@THISISVT: Okay, here’s a good one: how does living in #Vermont make you a better person? I’m calmer. More appreciative. You? #VT
What I like best here — so far, since I’ve only been her for two months — is that there is no showing off, no keeping up with the Joneses. I’m free to be me and to not judge. I don’t care what kind of car my neighbor drives, what their house looks like, what style of clothes they wear, or how much shiny stuff they own.
There are windows on all four sides of my house. When I look out my windows, I see Vermont. I see rural Vermont. I see the poorest corner of Vermont. It is where I live. Home.
When I lie in bed, I look out the window and I see the veterinarian’s office and home. A nineteenth century farmhouse, complete with barn and outbuildings, refitted for a different type of workplace/dwelling. The building is white with red trim, mostly hidden behind the big maple in our front yard. I know I’ll be seeing more of the house in two months, after the tree turns red and the leaves scatter around on the lawn and in the street.
When I sit in the parlor or on the front porch, I look out the window and I see a single-wide trailer. My husband wants to plant a hedge and hide it. Why? It is home to my neighbors — and their horses, who live behind the trailer and prettify the scenery and scare my suburban-bred cats with their neighing.
When I am in my studio, I look out the window and I see my woodpile, an old swing set and seven apple trees in my back yard, and the Orleans County Fair Grounds, separated from my property by about 30 acres of fallow fields. The fairgrounds plans to buy this land for a parking lot and campgrounds, unpaved thank goodness, and I plan to buy two or three acres directly behind my house to have a buffer zone for the once-a-year event.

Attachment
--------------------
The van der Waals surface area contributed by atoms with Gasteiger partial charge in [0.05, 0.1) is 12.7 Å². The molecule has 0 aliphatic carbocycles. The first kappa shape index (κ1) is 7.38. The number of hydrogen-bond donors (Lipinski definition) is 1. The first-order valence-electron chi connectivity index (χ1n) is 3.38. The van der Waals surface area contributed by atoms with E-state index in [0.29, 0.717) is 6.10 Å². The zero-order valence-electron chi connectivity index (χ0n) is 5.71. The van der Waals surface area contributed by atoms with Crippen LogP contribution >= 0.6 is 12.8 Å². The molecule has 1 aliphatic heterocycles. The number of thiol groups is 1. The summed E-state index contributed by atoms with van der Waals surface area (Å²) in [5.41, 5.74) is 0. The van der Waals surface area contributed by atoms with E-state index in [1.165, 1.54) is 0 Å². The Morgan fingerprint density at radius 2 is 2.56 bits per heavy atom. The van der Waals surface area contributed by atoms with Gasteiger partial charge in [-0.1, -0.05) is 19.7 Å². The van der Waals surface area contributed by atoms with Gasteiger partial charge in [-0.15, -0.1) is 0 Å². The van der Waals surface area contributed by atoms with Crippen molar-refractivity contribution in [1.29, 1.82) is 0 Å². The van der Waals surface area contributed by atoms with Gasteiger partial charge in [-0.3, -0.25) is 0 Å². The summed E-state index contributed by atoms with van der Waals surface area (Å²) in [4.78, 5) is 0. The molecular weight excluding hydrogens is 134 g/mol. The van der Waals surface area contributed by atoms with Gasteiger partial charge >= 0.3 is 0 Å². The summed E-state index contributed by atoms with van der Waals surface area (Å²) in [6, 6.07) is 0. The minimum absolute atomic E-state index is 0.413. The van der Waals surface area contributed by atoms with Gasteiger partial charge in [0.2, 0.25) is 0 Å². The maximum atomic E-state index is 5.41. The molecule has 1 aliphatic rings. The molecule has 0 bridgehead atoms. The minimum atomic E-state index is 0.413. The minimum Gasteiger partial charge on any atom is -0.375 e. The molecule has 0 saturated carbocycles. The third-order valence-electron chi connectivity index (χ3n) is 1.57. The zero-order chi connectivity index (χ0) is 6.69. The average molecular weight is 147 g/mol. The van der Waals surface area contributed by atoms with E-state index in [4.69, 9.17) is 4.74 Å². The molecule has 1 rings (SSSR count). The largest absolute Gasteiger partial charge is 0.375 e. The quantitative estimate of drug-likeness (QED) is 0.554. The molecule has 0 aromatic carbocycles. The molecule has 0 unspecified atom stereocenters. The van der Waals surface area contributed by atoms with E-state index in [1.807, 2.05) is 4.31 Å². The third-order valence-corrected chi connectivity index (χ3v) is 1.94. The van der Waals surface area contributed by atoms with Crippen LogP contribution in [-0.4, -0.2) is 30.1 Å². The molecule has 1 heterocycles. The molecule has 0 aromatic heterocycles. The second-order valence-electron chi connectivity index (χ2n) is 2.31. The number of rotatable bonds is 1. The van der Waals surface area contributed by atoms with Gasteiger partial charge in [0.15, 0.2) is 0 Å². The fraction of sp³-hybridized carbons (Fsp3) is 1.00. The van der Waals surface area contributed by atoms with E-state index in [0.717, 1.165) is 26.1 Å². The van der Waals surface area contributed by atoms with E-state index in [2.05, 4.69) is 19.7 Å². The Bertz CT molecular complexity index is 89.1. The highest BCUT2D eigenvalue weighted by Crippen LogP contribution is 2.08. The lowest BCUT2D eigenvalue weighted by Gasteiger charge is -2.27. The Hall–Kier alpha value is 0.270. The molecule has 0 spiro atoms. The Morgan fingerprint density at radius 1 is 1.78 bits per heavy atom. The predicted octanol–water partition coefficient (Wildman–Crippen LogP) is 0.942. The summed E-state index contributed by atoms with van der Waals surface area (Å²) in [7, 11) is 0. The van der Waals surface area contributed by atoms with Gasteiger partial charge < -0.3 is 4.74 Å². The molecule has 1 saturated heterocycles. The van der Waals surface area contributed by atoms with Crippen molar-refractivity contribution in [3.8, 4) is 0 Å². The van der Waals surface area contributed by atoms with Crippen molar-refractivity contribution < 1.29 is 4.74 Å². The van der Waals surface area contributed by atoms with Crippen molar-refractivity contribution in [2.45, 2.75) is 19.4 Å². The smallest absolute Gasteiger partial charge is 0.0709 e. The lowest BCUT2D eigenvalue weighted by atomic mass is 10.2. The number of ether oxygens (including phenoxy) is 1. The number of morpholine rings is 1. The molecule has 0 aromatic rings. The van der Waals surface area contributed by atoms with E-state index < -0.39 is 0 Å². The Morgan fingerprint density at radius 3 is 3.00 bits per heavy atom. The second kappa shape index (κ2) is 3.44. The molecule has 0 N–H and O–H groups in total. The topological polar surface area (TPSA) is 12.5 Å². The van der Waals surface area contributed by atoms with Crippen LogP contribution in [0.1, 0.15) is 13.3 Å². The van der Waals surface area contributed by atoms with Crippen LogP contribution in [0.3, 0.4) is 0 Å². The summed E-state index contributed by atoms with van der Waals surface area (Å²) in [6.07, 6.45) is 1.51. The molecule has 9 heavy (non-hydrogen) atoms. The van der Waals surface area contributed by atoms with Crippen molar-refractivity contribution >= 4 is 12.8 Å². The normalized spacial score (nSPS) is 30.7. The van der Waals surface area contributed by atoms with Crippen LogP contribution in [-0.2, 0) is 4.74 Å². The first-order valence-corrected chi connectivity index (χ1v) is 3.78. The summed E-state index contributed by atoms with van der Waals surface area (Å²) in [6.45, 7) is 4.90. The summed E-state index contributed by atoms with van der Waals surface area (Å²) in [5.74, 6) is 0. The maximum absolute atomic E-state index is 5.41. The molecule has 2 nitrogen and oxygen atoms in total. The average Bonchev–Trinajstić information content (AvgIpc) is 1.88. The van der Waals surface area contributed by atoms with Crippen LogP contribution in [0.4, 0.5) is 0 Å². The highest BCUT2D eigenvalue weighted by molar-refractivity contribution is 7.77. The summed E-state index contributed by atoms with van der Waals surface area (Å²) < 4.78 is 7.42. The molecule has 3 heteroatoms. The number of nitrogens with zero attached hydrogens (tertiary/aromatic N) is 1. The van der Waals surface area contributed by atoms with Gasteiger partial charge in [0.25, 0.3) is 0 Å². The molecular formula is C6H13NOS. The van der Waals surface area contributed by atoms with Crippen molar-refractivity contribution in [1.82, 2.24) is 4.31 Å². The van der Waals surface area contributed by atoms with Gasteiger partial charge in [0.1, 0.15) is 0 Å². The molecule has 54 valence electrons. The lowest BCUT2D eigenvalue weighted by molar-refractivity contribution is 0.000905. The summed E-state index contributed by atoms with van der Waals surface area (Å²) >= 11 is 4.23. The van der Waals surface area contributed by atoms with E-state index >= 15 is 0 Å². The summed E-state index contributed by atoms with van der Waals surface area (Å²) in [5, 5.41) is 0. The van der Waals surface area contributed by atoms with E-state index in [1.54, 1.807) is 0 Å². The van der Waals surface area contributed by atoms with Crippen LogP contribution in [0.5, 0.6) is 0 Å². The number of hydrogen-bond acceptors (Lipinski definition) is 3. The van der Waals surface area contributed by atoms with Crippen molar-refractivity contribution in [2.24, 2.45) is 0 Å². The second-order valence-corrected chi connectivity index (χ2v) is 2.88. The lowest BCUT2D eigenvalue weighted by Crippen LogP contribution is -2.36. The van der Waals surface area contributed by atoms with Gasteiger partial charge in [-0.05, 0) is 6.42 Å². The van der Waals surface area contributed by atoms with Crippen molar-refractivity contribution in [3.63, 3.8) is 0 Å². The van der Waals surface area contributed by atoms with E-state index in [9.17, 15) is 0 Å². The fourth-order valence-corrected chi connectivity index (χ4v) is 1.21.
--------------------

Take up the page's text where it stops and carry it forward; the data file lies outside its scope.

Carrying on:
When I stand at the sink in my kitchen, I look out the window and I see another nineteenth century farmhouse, the Hansen’s farm. The main house, hired-man’s quarters, garages, and barn all attached in a row, in that uniquely English (and New England-ish) style. Between my house and the Hansen’s farmhouse is a hay field and an unused, unpaved, deeded road now invisible under a garden of grass, thistle, and milkweed — that magical attractor of Monarch butterflies. Behind all of this, I see Intersate 91.
When I look out my windows, I see the past and the future. I see my new life and the lives of those who have lived here before me and the lives of the children playing outside and gathering at the County Fair.
When I look out my window, I see Vermont.
When I look out my window, I see the world.